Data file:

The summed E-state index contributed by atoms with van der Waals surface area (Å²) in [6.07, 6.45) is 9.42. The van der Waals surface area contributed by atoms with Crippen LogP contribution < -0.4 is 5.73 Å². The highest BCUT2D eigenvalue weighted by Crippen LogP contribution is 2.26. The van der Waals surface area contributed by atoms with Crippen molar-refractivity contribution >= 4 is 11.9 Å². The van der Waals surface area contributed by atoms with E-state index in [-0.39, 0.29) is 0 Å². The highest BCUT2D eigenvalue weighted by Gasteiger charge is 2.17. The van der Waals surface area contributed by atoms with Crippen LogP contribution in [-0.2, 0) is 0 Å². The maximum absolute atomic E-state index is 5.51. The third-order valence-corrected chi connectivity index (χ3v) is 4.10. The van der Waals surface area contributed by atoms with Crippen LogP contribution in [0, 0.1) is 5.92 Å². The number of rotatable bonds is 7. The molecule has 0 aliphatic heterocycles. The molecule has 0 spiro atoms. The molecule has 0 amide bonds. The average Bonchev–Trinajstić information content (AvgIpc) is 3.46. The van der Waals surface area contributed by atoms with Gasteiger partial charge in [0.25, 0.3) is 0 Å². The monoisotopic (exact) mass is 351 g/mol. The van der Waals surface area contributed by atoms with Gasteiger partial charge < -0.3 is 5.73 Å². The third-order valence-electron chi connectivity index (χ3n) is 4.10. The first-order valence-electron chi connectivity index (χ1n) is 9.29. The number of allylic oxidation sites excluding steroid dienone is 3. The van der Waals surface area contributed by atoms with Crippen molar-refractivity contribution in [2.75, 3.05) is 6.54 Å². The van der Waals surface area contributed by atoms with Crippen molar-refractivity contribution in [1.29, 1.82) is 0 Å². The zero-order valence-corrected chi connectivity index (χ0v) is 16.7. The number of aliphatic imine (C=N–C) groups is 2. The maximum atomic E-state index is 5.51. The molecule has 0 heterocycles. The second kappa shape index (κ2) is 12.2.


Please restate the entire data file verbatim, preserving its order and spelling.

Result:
The summed E-state index contributed by atoms with van der Waals surface area (Å²) in [6.07, 6.45) is 9.42. The van der Waals surface area contributed by atoms with Crippen LogP contribution < -0.4 is 5.73 Å². The highest BCUT2D eigenvalue weighted by Crippen LogP contribution is 2.26. The van der Waals surface area contributed by atoms with Crippen molar-refractivity contribution >= 4 is 11.9 Å². The van der Waals surface area contributed by atoms with E-state index in [-0.39, 0.29) is 0 Å². The highest BCUT2D eigenvalue weighted by Gasteiger charge is 2.17. The van der Waals surface area contributed by atoms with Crippen LogP contribution in [-0.2, 0) is 0 Å². The maximum absolute atomic E-state index is 5.51. The third-order valence-corrected chi connectivity index (χ3v) is 4.10. The van der Waals surface area contributed by atoms with Crippen LogP contribution in [0, 0.1) is 5.92 Å². The number of rotatable bonds is 7. The molecule has 0 aliphatic heterocycles. The molecule has 0 spiro atoms. The molecule has 0 amide bonds. The average Bonchev–Trinajstić information content (AvgIpc) is 3.46. The van der Waals surface area contributed by atoms with Gasteiger partial charge in [0.25, 0.3) is 0 Å². The monoisotopic (exact) mass is 351 g/mol. The van der Waals surface area contributed by atoms with Gasteiger partial charge < -0.3 is 5.73 Å². The third-order valence-electron chi connectivity index (χ3n) is 4.10. The first-order valence-electron chi connectivity index (χ1n) is 9.29. The number of allylic oxidation sites excluding steroid dienone is 3. The van der Waals surface area contributed by atoms with Crippen molar-refractivity contribution in [2.75, 3.05) is 6.54 Å². The van der Waals surface area contributed by atoms with Crippen molar-refractivity contribution in [1.29, 1.82) is 0 Å². The zero-order valence-corrected chi connectivity index (χ0v) is 16.7. The number of aliphatic imine (C=N–C) groups is 2. The maximum atomic E-state index is 5.51. The molecule has 0 heterocycles. The second kappa shape index (κ2) is 12.2.